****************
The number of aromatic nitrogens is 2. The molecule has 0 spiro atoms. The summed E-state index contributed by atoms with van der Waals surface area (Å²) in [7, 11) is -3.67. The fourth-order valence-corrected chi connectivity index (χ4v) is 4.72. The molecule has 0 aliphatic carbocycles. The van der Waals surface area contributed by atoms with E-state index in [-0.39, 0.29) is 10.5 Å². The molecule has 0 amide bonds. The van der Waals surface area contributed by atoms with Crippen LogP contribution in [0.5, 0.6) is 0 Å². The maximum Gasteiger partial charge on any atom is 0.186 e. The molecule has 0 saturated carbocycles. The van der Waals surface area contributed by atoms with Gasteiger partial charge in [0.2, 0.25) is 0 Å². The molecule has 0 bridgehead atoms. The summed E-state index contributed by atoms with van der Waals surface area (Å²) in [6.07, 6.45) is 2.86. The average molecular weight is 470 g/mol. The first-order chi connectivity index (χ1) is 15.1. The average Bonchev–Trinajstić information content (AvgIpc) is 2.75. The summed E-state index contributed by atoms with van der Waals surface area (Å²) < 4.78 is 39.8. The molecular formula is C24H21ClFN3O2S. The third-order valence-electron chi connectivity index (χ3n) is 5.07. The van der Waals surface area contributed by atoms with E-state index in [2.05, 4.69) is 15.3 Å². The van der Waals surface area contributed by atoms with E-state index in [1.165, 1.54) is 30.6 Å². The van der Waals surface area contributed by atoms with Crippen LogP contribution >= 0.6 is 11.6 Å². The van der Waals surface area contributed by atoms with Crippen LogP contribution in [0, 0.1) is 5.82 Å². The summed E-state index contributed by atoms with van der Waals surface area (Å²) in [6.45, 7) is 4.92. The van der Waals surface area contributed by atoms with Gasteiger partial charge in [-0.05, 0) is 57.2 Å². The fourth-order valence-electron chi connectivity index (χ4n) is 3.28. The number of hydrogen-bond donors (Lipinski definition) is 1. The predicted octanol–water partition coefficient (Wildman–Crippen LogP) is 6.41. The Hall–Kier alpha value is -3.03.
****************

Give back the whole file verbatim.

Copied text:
The number of aromatic nitrogens is 2. The molecule has 0 spiro atoms. The summed E-state index contributed by atoms with van der Waals surface area (Å²) in [7, 11) is -3.67. The fourth-order valence-corrected chi connectivity index (χ4v) is 4.72. The molecule has 0 aliphatic carbocycles. The van der Waals surface area contributed by atoms with E-state index in [-0.39, 0.29) is 10.5 Å². The molecule has 0 amide bonds. The van der Waals surface area contributed by atoms with Crippen LogP contribution in [0.5, 0.6) is 0 Å². The maximum Gasteiger partial charge on any atom is 0.186 e. The molecule has 0 saturated carbocycles. The van der Waals surface area contributed by atoms with Gasteiger partial charge in [0.2, 0.25) is 0 Å². The molecule has 0 bridgehead atoms. The summed E-state index contributed by atoms with van der Waals surface area (Å²) in [6.07, 6.45) is 2.86. The average molecular weight is 470 g/mol. The first-order chi connectivity index (χ1) is 15.1. The average Bonchev–Trinajstić information content (AvgIpc) is 2.75. The summed E-state index contributed by atoms with van der Waals surface area (Å²) < 4.78 is 39.8. The molecular formula is C24H21ClFN3O2S. The third-order valence-electron chi connectivity index (χ3n) is 5.07. The van der Waals surface area contributed by atoms with E-state index in [2.05, 4.69) is 15.3 Å². The van der Waals surface area contributed by atoms with E-state index in [1.165, 1.54) is 30.6 Å². The van der Waals surface area contributed by atoms with Crippen LogP contribution >= 0.6 is 11.6 Å². The van der Waals surface area contributed by atoms with Crippen LogP contribution in [0, 0.1) is 5.82 Å². The summed E-state index contributed by atoms with van der Waals surface area (Å²) in [6.45, 7) is 4.92. The van der Waals surface area contributed by atoms with Gasteiger partial charge in [-0.05, 0) is 57.2 Å². The fourth-order valence-electron chi connectivity index (χ4n) is 3.28. The number of hydrogen-bond donors (Lipinski definition) is 1. The predicted octanol–water partition coefficient (Wildman–Crippen LogP) is 6.41. The Hall–Kier alpha value is -3.03.